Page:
Oh, don't get us wrong; it's built wonderfully well and everything is laid out in the most logical, intuitive fashion you could imagine. All the Ibiza's switchgear operates with high-quality solidity, the multifunction steering wheel and small round knob for the five-speed manual's lever are ergonomically superb, and aside from that Media System Plus (which is standard fit from SE Technology level and above, hence why SEAT UK expects a 1.0 TSI 95hp SE Tech to be the top seller in the UK; you get a five-inch display otherwise, monochrome on the S or colour on the SE), the only options fitted to our test car were DAB for £145, a Beats Sound System for £365 (very good, by the way) and the Driver Pack for £130, lobbing cruise control and driver tiredness recognition into the mix. Coupled to the SE's generous basic spec, and taking into account the adequately spacious cabin and good-sized boot out back (355 litres), we're prepared to say the SEAT's interior is more than acceptable. It's just we wish the interior design matched the exterior for adventurousness.

Never mind - get on the move in the Ibiza and it soon eradicates the 50 swathes of grey cockpit from your mind. What a storming little chassis MQB A0 is proving to be. It's given the Polo a new dynamic lease of life in its sixth incarnation and we reckon it's what makes the Arona the small crossover darling of the moment too.

Well, in the Ibiza, it appears to have already attained its zenith. Here is a supermini that excels in every driving department. Accurate and faithful steering, excellent body control, lovely compliance in the damping and a feeling of limberness brought on by its light kerbweight of 1,122kg (allowing for a 70kg driver on board) means the sweet-as-pie 1.0 TSI with 95hp feels more than capable of propelling the SEAT along with decent urge - there's a 115hp version of the same engine if you doubt our word - and the car certainly carries a surprising lick of pace through a series of corners, while engaging its driver in the process.

Yet the Ibiza was just at home pootling around town - admittedly, something any self-respecting supermini should be capable of - as it was bombing around back lanes, while on the motorway it felt as competent and agreeable as some of the very best larger hatchbacks going, never mind a city runaround. The ride quality is magnificent, noise suppression is first rate and a perfectly spaced set of gears results in fifth being more than flexible enough to haul the Ibiza out of 50mph zones and up to the national legal limit in short order; you get to hear that cheeky little three-cylinder engine note quite clearly in such situations, too, only adding to the SEAT's appeal.

The cherry on the cake in this regard was a 61.9mpg run down the M1, forming part of an overall economy return of 55.4mpg across 378.6 miles at an average 40mph. Honestly, zesty performance and fuel frugality is the holy grail for most hybrids, so for a 'mundane' little supermini with a turbo petrol motor to achieve this tricky balancing act is something truly remarkable.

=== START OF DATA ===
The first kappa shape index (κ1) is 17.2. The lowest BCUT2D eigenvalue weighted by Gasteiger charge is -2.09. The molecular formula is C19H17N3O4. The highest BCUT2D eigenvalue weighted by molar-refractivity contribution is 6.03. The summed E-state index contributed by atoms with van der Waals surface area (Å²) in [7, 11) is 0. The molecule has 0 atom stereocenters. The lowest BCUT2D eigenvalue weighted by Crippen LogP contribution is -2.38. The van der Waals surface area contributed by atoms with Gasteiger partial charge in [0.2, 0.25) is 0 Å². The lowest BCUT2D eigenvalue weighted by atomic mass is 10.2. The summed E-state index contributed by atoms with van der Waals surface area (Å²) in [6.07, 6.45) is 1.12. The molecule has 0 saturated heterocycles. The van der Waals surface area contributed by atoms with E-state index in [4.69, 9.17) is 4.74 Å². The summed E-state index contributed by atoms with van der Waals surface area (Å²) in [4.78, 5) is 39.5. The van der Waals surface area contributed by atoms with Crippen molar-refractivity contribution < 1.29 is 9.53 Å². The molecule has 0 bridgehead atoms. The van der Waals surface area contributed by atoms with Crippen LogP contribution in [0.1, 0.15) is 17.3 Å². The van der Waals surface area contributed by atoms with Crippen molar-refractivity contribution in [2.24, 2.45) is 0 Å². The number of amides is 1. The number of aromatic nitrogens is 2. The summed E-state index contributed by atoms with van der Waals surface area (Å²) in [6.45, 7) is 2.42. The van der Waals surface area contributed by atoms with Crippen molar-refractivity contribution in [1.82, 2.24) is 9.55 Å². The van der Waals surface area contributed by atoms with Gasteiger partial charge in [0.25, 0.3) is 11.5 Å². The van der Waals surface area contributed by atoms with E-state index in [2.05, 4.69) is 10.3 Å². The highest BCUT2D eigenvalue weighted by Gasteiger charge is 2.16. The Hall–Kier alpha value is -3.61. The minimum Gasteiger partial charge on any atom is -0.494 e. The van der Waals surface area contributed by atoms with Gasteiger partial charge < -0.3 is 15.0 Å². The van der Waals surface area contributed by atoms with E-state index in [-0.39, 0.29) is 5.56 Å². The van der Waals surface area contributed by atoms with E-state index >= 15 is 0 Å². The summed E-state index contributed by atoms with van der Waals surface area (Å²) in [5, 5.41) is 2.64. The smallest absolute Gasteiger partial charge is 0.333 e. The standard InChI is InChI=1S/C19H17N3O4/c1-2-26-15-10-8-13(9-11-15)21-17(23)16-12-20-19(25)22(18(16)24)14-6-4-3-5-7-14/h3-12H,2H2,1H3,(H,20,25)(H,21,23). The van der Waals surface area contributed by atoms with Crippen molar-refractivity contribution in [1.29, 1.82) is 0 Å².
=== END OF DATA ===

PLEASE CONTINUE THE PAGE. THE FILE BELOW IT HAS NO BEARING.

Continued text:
In the big three-way battle for overall class honours, the Fiesta has lost its ultimate driving edge and the Polo just feels that touch heavier and stodgier than the Ibiza. Of course, both of these rivals have better interiors than the Ibiza's coal-shed cabin, but then the SEAT counters by being better value-for-money. And as it looks great, drives beautifully, is wonderfully refined and has practicality in spades, it's therefore easy to see the SEAT Ibiza Mk5 is the king when it comes to superminis.


Ford Fiesta: For so long the dynamic benchmark of this class, the suspicion is that the all-new Fiesta has erred too far towards refinement over fun. It has a far better interior than the SEAT, though.

Nissan Micra: Transformed from a total also-ran into a contender, the edgy Micra looks good inside and out, and seems to have a nice chassis. However, some report the 0.9 engine to be a bit duff.

Volkswagen Polo: On the same chassis as the Ibiza and using the same engines, the Polo's cabin is a step up, yet the SEAT makes more of its MQB A0 underpinnings to reward its driver.

Matt Robinson - 20 Oct 2017    - SEAT road tests
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2017 SEAT Ibiza TSI drive. Image by SEAT.2017 SEAT Ibiza TSI drive. Image by SEAT.2017 SEAT Ibiza TSI drive. Image by SEAT.2017 SEAT Ibiza TSI drive. Image by SEAT.2017 SEAT Ibiza TSI drive. Image by SEAT.

2017 SEAT Ibiza TSI drive. Image by SEAT.2017 SEAT Ibiza TSI drive. Image by SEAT.2017 SEAT Ibiza TSI drive. Image by SEAT.2017 SEAT Ibiza TSI drive. Image by SEAT.2017 SEAT Ibiza TSI drive. Image by SEAT.